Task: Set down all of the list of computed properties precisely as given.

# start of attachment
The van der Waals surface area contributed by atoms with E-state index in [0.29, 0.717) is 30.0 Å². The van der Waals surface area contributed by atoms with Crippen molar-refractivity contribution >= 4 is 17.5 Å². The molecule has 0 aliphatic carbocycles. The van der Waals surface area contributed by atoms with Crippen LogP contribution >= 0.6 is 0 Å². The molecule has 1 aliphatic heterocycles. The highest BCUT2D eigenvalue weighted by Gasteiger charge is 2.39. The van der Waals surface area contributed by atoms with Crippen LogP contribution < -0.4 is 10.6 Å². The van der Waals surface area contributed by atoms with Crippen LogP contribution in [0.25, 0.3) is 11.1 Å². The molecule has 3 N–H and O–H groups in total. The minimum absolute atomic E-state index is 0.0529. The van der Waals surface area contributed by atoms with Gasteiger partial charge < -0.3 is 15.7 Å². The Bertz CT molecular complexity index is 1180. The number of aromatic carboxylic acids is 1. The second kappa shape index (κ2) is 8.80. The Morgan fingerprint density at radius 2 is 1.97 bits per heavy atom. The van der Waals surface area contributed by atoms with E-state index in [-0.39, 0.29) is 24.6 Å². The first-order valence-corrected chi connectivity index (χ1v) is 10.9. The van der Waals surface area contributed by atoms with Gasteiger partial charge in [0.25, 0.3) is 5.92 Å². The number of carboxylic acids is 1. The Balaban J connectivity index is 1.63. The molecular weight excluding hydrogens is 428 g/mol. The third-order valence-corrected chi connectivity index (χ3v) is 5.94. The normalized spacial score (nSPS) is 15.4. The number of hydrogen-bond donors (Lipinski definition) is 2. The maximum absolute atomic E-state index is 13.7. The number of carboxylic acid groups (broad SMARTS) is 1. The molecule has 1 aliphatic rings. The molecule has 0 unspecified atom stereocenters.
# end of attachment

The van der Waals surface area contributed by atoms with E-state index in [0.29, 0.717) is 30.0 Å². The van der Waals surface area contributed by atoms with Crippen molar-refractivity contribution >= 4 is 17.5 Å². The molecule has 0 aliphatic carbocycles. The van der Waals surface area contributed by atoms with Crippen LogP contribution >= 0.6 is 0 Å². The molecule has 1 aliphatic heterocycles. The highest BCUT2D eigenvalue weighted by Gasteiger charge is 2.39. The van der Waals surface area contributed by atoms with Crippen LogP contribution < -0.4 is 10.6 Å². The van der Waals surface area contributed by atoms with Crippen LogP contribution in [0.25, 0.3) is 11.1 Å². The molecule has 3 N–H and O–H groups in total. The minimum absolute atomic E-state index is 0.0529. The van der Waals surface area contributed by atoms with Gasteiger partial charge < -0.3 is 15.7 Å². The Bertz CT molecular complexity index is 1180. The number of aromatic carboxylic acids is 1. The second kappa shape index (κ2) is 8.80. The Morgan fingerprint density at radius 2 is 1.97 bits per heavy atom. The van der Waals surface area contributed by atoms with E-state index in [-0.39, 0.29) is 24.6 Å². The first-order valence-corrected chi connectivity index (χ1v) is 10.9. The van der Waals surface area contributed by atoms with Gasteiger partial charge in [0.25, 0.3) is 5.92 Å². The number of carboxylic acids is 1. The Balaban J connectivity index is 1.63. The molecular weight excluding hydrogens is 428 g/mol. The third-order valence-corrected chi connectivity index (χ3v) is 5.94. The normalized spacial score (nSPS) is 15.4. The number of hydrogen-bond donors (Lipinski definition) is 2. The maximum absolute atomic E-state index is 13.7. The number of carboxylic acid groups (broad SMARTS) is 1. The molecule has 1 aliphatic rings. The molecule has 0 unspecified atom stereocenters.